Linguamatics I2E users lead the way in text mining for patents, safety and more at this year's Spring Users Conference

We are always amazed and impressed at the inventiveness of Linguamatics customers, in their applications of text analytics to address their information challenges.

Our annual Linguamatics Spring Users Conference showcased some examples of their innovation, with presentations on text mining used for patent analytics, chemical pharmacokinetics and pharmacodynamics data extraction, creating value from legacy safety reports, and integrating open source tools for advanced entity recognition.

We had a record-breaking number of attendees this year, representing over 20 organizations, ranging from our most experienced I2E users to text mining novices.

A record-breaking number of attendees enjoyed the opportunity to experience Cambridge and share insights with one another at this year's conference.

Patent analytics featured in two of the presentations, demonstrating the value of NLP in extracting critical information from obtuse and lengthy patent documents.

Julia Heinrich (Senior Patent Analyst, Biotechnology at Bristol-Myers Squibb, Princeton, New Jersey) asked the question: “Can the infoglut of biotech patent publications be quickly reviewed to enable timely business decisions?”.

She admirably demonstrated that with smart use of I2E’s NLP queries, BMS have been able to search the patent body for information on antibody-drug conjugates and convert “unstructured data” into user-friendly, analysis-ready data sets.

Thorsten Schweikardt (Senior Information Scientist, Boehringer Ingelheim) gave an overview of workflows developed using KNIME to create patent landscapes for specific disease areas, target identification, and discovery of tool compounds.

Wendy Cornell (former head of the Merck Proprietary Information and Knowledge Management Group), like Julia Heinrich, flew over from the US for the meeting.

Wendy presented on the automated extraction of conclusions from internal preclinical safety reports using I2E. These internal safety assessment reports contain a wealth of historical data around safety and toxicity of developmental compounds, and many pharma organizations have sought ways to gain benefits from these valuable legacy documents.

Wendy’s group developed a strategy to access Documentum-based safety assessment reports, and were able to pull out histopath findings, organ toxicities, haematological and blood biochemistry results, even pulling out toxicokinetic parameters from tabular sections.

Three use cases were presented, showing significant business impact within the Safety Assessment organization.

Wend Cornell details how she used I2E to create NLP-driven workflow tapping into the large body of valuable knowledge located in structures and unstructured internal documents.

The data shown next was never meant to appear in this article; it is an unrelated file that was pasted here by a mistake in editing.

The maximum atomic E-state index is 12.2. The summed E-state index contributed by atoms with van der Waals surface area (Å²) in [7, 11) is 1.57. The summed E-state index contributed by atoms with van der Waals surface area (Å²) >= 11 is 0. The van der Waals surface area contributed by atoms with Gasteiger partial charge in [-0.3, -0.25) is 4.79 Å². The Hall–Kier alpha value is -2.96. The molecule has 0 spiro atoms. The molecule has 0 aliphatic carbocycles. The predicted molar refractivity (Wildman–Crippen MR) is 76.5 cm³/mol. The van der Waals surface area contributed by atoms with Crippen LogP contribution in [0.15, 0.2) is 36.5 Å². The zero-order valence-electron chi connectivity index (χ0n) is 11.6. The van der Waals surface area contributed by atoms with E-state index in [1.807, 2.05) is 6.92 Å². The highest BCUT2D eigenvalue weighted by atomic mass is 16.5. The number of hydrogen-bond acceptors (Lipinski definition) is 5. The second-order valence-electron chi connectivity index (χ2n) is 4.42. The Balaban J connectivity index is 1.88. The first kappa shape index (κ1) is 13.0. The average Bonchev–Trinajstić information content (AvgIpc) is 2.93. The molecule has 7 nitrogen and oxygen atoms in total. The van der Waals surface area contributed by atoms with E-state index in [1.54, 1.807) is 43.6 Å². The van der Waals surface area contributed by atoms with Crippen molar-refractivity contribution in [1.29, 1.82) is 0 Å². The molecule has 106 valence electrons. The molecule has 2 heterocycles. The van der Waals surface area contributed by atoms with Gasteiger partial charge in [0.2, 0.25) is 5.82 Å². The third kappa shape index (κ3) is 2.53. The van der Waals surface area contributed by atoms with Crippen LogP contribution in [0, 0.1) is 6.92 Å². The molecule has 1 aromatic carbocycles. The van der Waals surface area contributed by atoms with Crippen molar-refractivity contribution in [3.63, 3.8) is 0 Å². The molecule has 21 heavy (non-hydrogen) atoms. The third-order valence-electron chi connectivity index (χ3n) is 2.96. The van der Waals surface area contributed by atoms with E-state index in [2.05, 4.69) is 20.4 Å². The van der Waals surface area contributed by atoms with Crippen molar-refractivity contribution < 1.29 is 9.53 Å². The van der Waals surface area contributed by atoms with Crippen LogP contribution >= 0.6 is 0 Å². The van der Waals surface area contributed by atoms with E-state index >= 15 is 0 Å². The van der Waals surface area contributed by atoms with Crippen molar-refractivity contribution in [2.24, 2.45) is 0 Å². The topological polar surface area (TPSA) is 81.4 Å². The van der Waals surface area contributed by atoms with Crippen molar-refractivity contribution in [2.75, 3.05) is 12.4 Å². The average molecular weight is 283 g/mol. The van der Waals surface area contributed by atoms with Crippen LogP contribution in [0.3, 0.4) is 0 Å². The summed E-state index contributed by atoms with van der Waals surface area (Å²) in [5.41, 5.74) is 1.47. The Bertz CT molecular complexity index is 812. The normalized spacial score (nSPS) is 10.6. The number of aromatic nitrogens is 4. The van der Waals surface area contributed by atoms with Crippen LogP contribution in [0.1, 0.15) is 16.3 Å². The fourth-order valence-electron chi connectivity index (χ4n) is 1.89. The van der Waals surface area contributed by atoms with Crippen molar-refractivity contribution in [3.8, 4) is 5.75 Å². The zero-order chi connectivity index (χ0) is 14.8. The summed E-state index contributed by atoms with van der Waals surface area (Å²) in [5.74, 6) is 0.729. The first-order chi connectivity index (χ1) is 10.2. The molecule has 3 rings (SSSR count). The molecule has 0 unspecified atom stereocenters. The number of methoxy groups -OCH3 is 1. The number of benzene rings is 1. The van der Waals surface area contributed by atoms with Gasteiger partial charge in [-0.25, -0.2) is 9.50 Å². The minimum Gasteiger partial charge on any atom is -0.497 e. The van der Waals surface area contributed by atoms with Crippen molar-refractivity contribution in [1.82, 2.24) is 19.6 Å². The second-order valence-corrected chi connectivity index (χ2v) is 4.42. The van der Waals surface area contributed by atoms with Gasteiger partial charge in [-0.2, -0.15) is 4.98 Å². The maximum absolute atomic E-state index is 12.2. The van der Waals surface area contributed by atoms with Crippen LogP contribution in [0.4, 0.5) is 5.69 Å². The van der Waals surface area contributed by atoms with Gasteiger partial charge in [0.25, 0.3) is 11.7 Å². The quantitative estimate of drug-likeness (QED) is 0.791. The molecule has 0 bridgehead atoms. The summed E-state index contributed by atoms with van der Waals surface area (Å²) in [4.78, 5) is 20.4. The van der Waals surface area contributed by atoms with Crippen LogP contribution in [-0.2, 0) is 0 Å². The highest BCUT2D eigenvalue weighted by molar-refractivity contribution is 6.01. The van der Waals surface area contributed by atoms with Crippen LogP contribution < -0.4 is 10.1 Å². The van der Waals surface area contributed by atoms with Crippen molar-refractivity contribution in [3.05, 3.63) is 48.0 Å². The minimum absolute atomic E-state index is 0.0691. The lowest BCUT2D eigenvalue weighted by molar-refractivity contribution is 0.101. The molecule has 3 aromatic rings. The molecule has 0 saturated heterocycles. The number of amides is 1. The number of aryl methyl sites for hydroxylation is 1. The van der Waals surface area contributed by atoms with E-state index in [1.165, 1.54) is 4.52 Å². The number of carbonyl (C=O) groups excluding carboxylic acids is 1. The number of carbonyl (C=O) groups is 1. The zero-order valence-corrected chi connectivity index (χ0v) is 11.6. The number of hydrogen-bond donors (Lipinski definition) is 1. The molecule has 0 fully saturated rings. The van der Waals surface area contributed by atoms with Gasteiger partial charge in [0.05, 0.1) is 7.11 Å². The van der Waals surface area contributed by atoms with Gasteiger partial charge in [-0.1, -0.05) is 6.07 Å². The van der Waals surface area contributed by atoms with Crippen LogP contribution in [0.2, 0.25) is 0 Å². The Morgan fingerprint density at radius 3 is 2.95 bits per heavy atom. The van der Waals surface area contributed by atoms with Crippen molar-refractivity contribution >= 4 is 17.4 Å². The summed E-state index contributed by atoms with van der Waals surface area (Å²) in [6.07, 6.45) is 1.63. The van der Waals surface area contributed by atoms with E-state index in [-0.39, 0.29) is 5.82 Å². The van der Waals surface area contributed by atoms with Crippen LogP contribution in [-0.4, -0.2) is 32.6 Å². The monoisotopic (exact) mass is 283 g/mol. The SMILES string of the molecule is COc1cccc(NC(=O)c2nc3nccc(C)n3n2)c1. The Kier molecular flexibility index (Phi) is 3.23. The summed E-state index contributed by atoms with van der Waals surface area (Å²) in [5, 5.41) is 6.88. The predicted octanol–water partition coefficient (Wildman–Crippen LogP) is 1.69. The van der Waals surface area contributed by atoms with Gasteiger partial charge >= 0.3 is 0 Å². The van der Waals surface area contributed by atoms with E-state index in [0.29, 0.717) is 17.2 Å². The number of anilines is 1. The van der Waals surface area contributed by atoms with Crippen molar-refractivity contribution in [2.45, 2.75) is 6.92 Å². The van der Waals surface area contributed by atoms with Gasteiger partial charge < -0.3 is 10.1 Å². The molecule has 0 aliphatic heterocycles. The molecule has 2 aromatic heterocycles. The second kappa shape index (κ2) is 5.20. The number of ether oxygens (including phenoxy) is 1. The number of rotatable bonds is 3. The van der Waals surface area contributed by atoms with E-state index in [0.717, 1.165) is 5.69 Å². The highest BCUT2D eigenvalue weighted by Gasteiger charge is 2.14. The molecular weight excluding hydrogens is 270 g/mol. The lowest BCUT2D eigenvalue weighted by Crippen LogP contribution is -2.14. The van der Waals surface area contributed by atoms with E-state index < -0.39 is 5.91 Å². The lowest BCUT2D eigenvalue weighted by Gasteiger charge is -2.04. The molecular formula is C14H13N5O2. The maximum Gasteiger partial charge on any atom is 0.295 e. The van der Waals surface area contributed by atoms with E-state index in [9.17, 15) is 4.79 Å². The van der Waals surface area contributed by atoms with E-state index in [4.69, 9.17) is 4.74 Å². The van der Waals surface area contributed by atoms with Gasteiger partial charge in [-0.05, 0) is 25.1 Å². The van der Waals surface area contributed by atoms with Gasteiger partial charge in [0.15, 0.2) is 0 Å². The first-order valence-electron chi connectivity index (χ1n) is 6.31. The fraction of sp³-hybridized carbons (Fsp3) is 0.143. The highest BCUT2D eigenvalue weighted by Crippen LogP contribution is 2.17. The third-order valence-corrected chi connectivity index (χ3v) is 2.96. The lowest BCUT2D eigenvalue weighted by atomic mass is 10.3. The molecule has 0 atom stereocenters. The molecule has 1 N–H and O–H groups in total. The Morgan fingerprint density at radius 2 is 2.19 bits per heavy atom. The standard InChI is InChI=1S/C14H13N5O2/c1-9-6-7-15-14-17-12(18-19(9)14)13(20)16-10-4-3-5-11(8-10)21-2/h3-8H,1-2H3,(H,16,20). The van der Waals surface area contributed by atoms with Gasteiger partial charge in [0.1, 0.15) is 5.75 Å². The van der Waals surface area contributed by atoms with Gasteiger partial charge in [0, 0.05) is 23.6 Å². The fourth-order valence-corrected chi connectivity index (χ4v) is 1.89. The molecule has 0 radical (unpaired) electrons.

Linguamatics’ speakers gave an update on future innovations in the I2E roadmap, the new features in I2E 4.3, and the software’s applications in the life sciences and healthcare.

Guy Singh showed how I2E 4.3’s Connected Data Technology allows users to exploit big data better no matter where the data are located (on premise, on the cloud), whatever structure they have, and doing this at speed, with digestible results.

Phil Hastings gave a brief overview of Linguamatics I2E in Healthcare; and NLP Specialist James Cormack took us through Linguamatics’ approach and results for our submission to the i2b2 2014 Cardiac Risk Factors challenge. You can find out more about what we’re doing in healthcare via this short video.

We heard from a few of our partners in 5-minute lightning round presentations: IFI Claims Patent Services, ChemAxon, Copyright Clearance Center, Thomson Reuters and KNIME discussed their solutions and how they integrate with Linguamatics I2E.

In addition to the presentations, the Linguamatics Spring Users Conference provided opportunities for hands-on training, with workshops aimed at different levels of text mining experience. And of course, there was plenty of time for networking and idea sharing.

Our evening events were hosted in the Old Combination Room at Corpus Christi College and the Pembroke College Old Library. We enjoyed beautiful, warm spring evenings at two of Cambridge University’s oldest colleges.

One delegate remarked "It’s so nice to be shown hidden Cambridge treasures like these, which we would never know about if it wasn’t for the events at the Linguamatics conference."

Evening social events at Cambridge University's historic colleges

The whole event was a great success that brought together the text mining community from across Europe (and across the pond!).

Presentations which have been approved to share are available on I2Edia and by email request.

Thanks to everyone who attended and contributed to the Linguamatics Spring Users Conference 2015, we look forward to seeing you in October at the Text Mining Summit in Newport, RI or in Cambridge, UK next year.